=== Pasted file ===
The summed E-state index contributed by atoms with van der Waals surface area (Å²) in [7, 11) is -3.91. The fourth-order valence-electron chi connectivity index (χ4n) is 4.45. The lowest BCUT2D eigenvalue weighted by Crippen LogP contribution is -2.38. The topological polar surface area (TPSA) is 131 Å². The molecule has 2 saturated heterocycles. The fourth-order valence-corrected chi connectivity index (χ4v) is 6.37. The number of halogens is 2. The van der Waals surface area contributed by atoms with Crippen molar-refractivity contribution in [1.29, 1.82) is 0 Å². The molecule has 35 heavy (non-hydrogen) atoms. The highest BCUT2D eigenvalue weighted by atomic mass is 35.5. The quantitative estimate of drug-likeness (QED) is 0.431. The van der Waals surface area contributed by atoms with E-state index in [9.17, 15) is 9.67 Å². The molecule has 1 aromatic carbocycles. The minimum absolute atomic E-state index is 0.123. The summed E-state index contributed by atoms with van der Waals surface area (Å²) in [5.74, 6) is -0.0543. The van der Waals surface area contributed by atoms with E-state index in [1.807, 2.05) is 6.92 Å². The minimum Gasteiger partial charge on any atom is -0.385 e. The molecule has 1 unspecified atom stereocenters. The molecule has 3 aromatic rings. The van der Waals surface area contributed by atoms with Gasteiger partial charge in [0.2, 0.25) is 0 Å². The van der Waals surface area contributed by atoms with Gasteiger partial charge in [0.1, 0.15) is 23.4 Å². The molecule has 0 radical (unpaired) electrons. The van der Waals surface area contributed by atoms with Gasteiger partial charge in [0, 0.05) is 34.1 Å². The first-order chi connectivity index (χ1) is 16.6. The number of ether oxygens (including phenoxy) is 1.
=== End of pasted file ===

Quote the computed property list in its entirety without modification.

The summed E-state index contributed by atoms with van der Waals surface area (Å²) in [7, 11) is -3.91. The fourth-order valence-electron chi connectivity index (χ4n) is 4.45. The lowest BCUT2D eigenvalue weighted by Crippen LogP contribution is -2.38. The topological polar surface area (TPSA) is 131 Å². The molecule has 2 saturated heterocycles. The fourth-order valence-corrected chi connectivity index (χ4v) is 6.37. The number of halogens is 2. The van der Waals surface area contributed by atoms with Crippen molar-refractivity contribution in [1.29, 1.82) is 0 Å². The molecule has 35 heavy (non-hydrogen) atoms. The highest BCUT2D eigenvalue weighted by atomic mass is 35.5. The quantitative estimate of drug-likeness (QED) is 0.431. The van der Waals surface area contributed by atoms with E-state index in [9.17, 15) is 9.67 Å². The molecule has 1 aromatic carbocycles. The minimum absolute atomic E-state index is 0.123. The summed E-state index contributed by atoms with van der Waals surface area (Å²) in [5.74, 6) is -0.0543. The van der Waals surface area contributed by atoms with E-state index in [1.807, 2.05) is 6.92 Å². The minimum Gasteiger partial charge on any atom is -0.385 e. The molecule has 1 unspecified atom stereocenters. The molecule has 3 aromatic rings. The van der Waals surface area contributed by atoms with Gasteiger partial charge in [0.2, 0.25) is 0 Å². The van der Waals surface area contributed by atoms with Gasteiger partial charge in [0.1, 0.15) is 23.4 Å². The molecule has 0 radical (unpaired) electrons. The van der Waals surface area contributed by atoms with Gasteiger partial charge in [0, 0.05) is 34.1 Å². The first-order chi connectivity index (χ1) is 16.6. The number of ether oxygens (including phenoxy) is 1.